Unless you have a tool to manage the mail-in database, using the default option of Copy to local database
The database management options are rather straight forward. You can choose to create a new journal based on size or date. By default a new journal will be created each day. At approximately midnight the current mail journal will be renamed to mjmmddyyyy
.nsf, for example mj11302010.nsf. The last field in the Basics section of the journaling tab is Journal Recipients
. Whether or not you enable this setting you will be able to see the original values chosen in the TO, CC and BCC fields for the message. In some cases, this may be a group. By default, you will just see the group name listed in the journal. Who were members of the group? This could change. To ensure you see all of the actual recipients of the message, you will want to set Journal Recipients
Assuming you have chosen to copy the journaled message to a local database that the server will manage for you, determining if the field encryption exclusion list should be modified and which user should be used for encryption is slightly more complicated. The values you choose will effect what data will be seen by users accessing the journal when not using the ID listed in the Encrypt on behalf of user field and what data can be included in a full text index. A full text index is built by the Domino server, so only data that can be read by the Domino server can be included in the full text index. The following table will help you match your company requirements with the proper journaling configuration.
|Data must be secured with full data access restricted to one or two users. Message subject, body and recipients must be encrypted.|
Full text searching of message subject and bodies is not required.
|This is the default configuration. To satisfy these requirements, register a new user and specify that user in the field. For example, At fictional Software Company A , they created a user named Mail Journaling/Administration/Company A. This user should then added to the ACL of the mail journal and we suggest that the person document have a readers list to hide this person from the general user population. The id file and password are then shared and accessed only by the users designated at the company with this authority. Based on the default field encryption exclusion list, anyone with reader authority to the journal will only be able to read the date the message was sent and who was the original sender as shown in Figure 4. When the message is opened with the Mail Journaling/Administration/Company A id, the entire message is visible.|
Depending on your security requirements you may want to further secure the id used by creating the id in a private organizational unit and only provide password reset authority to those administrators who are authorized to access the mail journal. For more information on using an ID vault refer to ID Vault.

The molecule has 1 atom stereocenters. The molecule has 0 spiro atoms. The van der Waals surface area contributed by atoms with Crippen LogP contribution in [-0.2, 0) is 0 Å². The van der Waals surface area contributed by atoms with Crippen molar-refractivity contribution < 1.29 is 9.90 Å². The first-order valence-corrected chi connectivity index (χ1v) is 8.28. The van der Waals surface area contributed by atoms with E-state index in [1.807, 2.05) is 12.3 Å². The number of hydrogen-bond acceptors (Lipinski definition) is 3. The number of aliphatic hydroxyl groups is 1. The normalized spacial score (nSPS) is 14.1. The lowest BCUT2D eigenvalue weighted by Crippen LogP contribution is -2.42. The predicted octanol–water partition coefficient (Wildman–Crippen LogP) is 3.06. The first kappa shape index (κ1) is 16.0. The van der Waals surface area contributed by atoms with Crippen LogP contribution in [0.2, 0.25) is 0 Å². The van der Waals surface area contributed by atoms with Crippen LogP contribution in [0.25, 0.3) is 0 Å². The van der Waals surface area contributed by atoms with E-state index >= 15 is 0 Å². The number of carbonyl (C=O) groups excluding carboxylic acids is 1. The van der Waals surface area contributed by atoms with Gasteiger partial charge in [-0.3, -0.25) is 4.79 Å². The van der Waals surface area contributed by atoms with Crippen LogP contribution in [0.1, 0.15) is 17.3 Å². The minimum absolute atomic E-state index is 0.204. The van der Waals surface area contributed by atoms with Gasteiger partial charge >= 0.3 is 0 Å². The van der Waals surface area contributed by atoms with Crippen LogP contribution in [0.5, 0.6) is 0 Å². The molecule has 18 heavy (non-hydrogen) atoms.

|All users with reader access or above to the mail journal application should be able to view all messages in the journal.|
Users who access the journal must be able to perform complete full text searches of subject and body of all e-mails.
|In order to satisfy these requirements, the Encrypt on behalf of user field must be blank which will disable encryption. The entire message can now by seen and data access is controlled by the ACL of the mail journal as shown in Figure 5.|
|All user with reader access or above to the mail journal application should be able to view the date, sender, recipients and subject of all messages in the journal. The message body should remain hidden unless accessed by the appropriate id file. |
A full text search must be able to used to search for recipients, senders and subjects.
|In order to satisfy these requirements, register a new user and specify that user in the field. For example, At fictional Software Company A, they created a user named Mail Journaling/Administration/Company A. This user should then added to the ACL of the mail journal and we suggest that the person document have a readers list to hide this person from the general user population. The id file and password are then shared and accessed only by the users designated at the company with this authority. The field encryption exclusion list should be modified to include the SendTo, CopyTo, BlindCopyTo and Subject fields. Once done, anyone with reader authority to the journal will only be able to read those new fields as shown in figure 6. When the message is opened with the Mail Journaling/Administration/Company A id, the entire message is visible as shown in figure 6|
|Mail journaling has been running with encryption. A new requirement or lawsuit requires that certain mail journals be sent for review. Data encryption must now be removed from some journals.||An agent can be used to decrypt the documents in the journal if needed. For details refer to technote 1089495.|
Journaling notes.ini parameters:
Out of Office Notification